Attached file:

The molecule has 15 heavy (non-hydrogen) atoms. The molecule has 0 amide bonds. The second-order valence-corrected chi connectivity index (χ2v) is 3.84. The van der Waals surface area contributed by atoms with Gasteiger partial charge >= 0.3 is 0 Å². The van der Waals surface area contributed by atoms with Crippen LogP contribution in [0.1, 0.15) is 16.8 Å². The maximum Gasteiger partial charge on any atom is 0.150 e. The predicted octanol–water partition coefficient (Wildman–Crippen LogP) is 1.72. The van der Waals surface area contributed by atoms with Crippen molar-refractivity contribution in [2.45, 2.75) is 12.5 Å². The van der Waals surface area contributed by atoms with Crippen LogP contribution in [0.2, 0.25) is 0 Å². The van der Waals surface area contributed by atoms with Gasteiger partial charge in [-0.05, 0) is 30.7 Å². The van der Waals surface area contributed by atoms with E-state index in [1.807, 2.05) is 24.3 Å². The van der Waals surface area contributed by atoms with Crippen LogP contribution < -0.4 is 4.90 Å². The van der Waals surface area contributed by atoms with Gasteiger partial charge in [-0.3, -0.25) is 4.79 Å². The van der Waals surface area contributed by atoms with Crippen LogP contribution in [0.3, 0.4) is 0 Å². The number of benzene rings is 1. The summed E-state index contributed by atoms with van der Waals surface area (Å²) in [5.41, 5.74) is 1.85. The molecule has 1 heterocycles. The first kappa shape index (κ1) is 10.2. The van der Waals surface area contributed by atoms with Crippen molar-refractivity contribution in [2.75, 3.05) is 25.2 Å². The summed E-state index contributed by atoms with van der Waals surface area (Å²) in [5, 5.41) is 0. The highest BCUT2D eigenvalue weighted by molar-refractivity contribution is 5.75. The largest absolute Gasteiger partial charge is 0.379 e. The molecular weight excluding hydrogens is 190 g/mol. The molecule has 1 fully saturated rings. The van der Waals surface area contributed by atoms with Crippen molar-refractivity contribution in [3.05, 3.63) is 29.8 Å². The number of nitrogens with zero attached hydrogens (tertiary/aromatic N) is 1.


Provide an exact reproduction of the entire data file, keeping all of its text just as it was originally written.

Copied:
The molecule has 15 heavy (non-hydrogen) atoms. The molecule has 0 amide bonds. The second-order valence-corrected chi connectivity index (χ2v) is 3.84. The van der Waals surface area contributed by atoms with Gasteiger partial charge >= 0.3 is 0 Å². The van der Waals surface area contributed by atoms with Crippen LogP contribution in [0.1, 0.15) is 16.8 Å². The maximum Gasteiger partial charge on any atom is 0.150 e. The predicted octanol–water partition coefficient (Wildman–Crippen LogP) is 1.72. The van der Waals surface area contributed by atoms with Crippen molar-refractivity contribution in [2.45, 2.75) is 12.5 Å². The van der Waals surface area contributed by atoms with Crippen LogP contribution in [0.2, 0.25) is 0 Å². The van der Waals surface area contributed by atoms with Gasteiger partial charge in [-0.05, 0) is 30.7 Å². The van der Waals surface area contributed by atoms with E-state index in [1.807, 2.05) is 24.3 Å². The van der Waals surface area contributed by atoms with Crippen LogP contribution < -0.4 is 4.90 Å². The van der Waals surface area contributed by atoms with Gasteiger partial charge in [-0.3, -0.25) is 4.79 Å². The van der Waals surface area contributed by atoms with Crippen LogP contribution in [0.3, 0.4) is 0 Å². The number of benzene rings is 1. The summed E-state index contributed by atoms with van der Waals surface area (Å²) in [5.41, 5.74) is 1.85. The molecule has 1 heterocycles. The first kappa shape index (κ1) is 10.2. The van der Waals surface area contributed by atoms with Crippen molar-refractivity contribution in [2.75, 3.05) is 25.2 Å². The summed E-state index contributed by atoms with van der Waals surface area (Å²) in [5, 5.41) is 0. The highest BCUT2D eigenvalue weighted by molar-refractivity contribution is 5.75. The largest absolute Gasteiger partial charge is 0.379 e. The molecular weight excluding hydrogens is 190 g/mol. The molecule has 1 fully saturated rings. The van der Waals surface area contributed by atoms with Crippen molar-refractivity contribution in [3.05, 3.63) is 29.8 Å². The number of nitrogens with zero attached hydrogens (tertiary/aromatic N) is 1.